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Terrorist attack claims the life of a compassionate optometrist


Tom Little, OD, was one of 10 people ambushed and killed Aug. 5, 2010, while on a humanitarian mission in Nuristan province, Afghanistan.

Boston-Tom Little, OD, had already sutured eyelids and treated raging ocular infections for years before he sought formal training as an optometrist.

However, others in the region did not share his sense of compassion. Dr. Little, an NECO graduate and an adjunct faculty member of the college, was one of 10 people ambushed and killed Aug. 5 while on a humanitarian mission in Nuristan province, Afghanistan.

Searching for better technical skills and credentials, Dr. Little applied for NECO's Advanced Standing International Program, which acknowledged his experience and education. However, like other students, he endured 12-hour class days and four clinical quarters with a genuine interest in learning correct procedures, said Clifford Scott, OD, MPH, president of NECO. Faculty and fellow students respected him greatly, Dr. Scott added.

"I always thought it was very interesting because Tom had more experience than his clinical instructors, but that never came across," Dr. Scott said.

Upon completing the program in 2008, Dr. Scott said that "he went back with increased energy to perpetuate the [optometry education] by setting up teaching programs in hospitals."

On July 1, Dr. Little met with Dr. Scott to discuss setting up a long-distance education program between NECO and Kabul.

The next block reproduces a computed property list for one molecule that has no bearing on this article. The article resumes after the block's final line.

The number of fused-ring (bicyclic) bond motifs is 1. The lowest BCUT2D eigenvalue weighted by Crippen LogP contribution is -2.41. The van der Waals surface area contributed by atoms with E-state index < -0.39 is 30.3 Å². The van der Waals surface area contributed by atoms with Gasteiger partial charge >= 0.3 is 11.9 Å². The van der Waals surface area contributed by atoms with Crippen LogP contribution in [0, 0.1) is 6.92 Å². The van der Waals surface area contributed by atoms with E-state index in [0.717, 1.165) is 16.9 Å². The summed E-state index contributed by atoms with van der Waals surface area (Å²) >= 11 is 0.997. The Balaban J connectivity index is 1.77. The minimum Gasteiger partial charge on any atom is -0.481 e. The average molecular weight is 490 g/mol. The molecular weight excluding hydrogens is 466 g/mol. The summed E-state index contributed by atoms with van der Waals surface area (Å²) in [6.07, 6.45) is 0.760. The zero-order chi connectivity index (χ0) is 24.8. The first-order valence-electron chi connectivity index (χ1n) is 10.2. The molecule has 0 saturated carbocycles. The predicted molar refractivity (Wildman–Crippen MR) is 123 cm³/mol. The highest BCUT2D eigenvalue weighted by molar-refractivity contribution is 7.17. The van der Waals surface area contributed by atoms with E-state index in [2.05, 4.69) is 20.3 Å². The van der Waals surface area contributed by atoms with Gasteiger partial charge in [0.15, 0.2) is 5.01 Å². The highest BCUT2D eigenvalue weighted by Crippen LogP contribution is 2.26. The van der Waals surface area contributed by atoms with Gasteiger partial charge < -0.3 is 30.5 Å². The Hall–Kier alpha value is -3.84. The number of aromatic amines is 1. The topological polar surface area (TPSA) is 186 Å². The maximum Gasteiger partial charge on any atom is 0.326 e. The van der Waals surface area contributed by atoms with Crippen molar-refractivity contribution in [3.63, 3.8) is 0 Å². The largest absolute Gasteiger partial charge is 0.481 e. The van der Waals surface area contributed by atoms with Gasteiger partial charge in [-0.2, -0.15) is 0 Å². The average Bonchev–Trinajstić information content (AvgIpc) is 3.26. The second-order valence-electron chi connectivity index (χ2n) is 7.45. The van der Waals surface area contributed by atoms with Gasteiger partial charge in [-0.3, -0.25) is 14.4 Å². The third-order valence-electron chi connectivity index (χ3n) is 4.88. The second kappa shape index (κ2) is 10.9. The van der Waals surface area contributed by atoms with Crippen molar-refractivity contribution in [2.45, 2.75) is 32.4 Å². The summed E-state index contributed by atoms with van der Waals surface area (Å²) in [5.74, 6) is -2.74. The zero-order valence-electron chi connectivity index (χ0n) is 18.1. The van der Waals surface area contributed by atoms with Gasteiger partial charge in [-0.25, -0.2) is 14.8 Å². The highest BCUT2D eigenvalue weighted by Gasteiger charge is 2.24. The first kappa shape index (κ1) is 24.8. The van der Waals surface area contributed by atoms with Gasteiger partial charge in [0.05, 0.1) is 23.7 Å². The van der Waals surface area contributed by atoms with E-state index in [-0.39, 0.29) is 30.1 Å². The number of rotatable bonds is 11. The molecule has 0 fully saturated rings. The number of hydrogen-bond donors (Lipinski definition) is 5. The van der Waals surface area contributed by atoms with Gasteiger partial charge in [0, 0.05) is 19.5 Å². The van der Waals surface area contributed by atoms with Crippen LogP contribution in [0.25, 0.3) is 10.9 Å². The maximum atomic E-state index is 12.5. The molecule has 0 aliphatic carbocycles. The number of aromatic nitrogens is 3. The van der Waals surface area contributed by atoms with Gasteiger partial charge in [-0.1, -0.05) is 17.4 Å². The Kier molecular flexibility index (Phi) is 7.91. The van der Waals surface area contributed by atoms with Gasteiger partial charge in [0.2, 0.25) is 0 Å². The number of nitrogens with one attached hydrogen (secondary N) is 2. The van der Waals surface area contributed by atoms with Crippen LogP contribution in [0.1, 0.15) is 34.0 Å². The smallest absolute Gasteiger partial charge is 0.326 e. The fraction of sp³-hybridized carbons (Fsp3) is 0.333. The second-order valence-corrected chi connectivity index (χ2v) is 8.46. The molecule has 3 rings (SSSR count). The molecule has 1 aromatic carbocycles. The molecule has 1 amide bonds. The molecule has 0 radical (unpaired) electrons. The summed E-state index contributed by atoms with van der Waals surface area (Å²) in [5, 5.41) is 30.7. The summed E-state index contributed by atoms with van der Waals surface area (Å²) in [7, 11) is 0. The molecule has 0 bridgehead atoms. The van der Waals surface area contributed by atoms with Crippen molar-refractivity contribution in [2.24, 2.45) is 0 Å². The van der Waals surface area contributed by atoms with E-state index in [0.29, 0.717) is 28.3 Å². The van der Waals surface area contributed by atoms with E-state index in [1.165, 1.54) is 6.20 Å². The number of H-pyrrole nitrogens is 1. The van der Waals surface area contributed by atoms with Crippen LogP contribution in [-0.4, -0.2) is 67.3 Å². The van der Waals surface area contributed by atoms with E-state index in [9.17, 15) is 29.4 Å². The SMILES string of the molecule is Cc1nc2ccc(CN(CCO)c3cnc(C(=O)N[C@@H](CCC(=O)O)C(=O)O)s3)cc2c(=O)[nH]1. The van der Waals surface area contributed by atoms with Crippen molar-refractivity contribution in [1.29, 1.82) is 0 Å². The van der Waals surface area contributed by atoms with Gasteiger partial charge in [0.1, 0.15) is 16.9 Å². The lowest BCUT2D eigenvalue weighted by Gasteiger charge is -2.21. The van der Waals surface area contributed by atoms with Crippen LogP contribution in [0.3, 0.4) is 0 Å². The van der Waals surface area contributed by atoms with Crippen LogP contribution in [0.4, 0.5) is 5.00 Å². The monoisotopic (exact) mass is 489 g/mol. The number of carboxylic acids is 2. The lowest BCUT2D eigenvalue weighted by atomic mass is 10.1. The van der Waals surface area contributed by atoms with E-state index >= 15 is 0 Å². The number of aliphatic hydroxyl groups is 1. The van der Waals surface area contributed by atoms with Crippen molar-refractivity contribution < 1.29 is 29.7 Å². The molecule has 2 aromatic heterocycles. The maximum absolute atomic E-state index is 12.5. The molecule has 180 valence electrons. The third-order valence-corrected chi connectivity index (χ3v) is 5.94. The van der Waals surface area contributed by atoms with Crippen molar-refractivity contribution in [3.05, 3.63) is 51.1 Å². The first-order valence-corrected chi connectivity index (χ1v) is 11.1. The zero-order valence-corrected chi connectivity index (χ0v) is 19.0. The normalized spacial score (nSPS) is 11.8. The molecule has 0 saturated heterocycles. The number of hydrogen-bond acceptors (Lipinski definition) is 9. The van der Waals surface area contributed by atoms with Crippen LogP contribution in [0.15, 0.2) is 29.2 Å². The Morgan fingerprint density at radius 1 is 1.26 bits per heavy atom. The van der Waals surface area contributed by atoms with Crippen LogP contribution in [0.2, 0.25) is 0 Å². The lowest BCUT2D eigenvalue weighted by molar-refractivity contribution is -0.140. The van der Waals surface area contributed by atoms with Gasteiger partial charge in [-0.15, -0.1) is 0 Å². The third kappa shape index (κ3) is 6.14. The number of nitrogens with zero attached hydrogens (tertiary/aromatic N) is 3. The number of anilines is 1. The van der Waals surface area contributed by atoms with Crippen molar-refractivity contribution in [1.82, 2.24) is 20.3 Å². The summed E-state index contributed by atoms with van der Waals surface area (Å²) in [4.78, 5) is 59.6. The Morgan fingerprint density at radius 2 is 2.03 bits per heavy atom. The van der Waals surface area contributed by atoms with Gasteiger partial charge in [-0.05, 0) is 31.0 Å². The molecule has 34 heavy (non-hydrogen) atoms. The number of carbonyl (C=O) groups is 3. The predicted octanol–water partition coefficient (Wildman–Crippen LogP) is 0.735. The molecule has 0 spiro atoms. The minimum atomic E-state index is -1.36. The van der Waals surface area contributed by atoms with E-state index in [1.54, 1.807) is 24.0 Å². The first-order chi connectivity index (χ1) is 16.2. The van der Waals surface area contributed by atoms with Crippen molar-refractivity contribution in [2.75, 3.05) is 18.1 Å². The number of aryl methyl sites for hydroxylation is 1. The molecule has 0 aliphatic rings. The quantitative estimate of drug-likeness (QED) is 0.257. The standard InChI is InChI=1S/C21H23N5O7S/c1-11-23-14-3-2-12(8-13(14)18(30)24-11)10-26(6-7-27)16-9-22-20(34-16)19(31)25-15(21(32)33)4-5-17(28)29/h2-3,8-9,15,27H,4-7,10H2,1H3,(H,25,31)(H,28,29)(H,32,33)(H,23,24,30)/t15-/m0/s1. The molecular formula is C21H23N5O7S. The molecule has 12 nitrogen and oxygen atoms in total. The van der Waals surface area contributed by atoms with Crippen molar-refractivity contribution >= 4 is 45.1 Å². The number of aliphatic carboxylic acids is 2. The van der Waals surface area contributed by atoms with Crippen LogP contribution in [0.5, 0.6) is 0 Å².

Dr. Little and his wife, Libby, raised three daughters in Afghanistan. Libby Little returned to Afghanistan to bury her husband there and continue their work, Dr. Scott said.

"I think everyone knew that Tom and Libby took this on as a personal mission for them and for the people they work with and the organization they represented, to try to upgrade the level of care that is being given for people who don't have a government or an economy that can support them," Dr. Scott said.

"We are saddened to hear of the tragic death of Dr. Tom Little while providing vision care to the people of Afghanistan," Susan Thomas, American Optometric Association spokeswoman, told Optometry Times. "We applaud the good work of his organization and respect the courage of Dr. Little and his colleagues for championing the cause of service to humanity. We extend our deepest sympathy to the family of Dr. Little."

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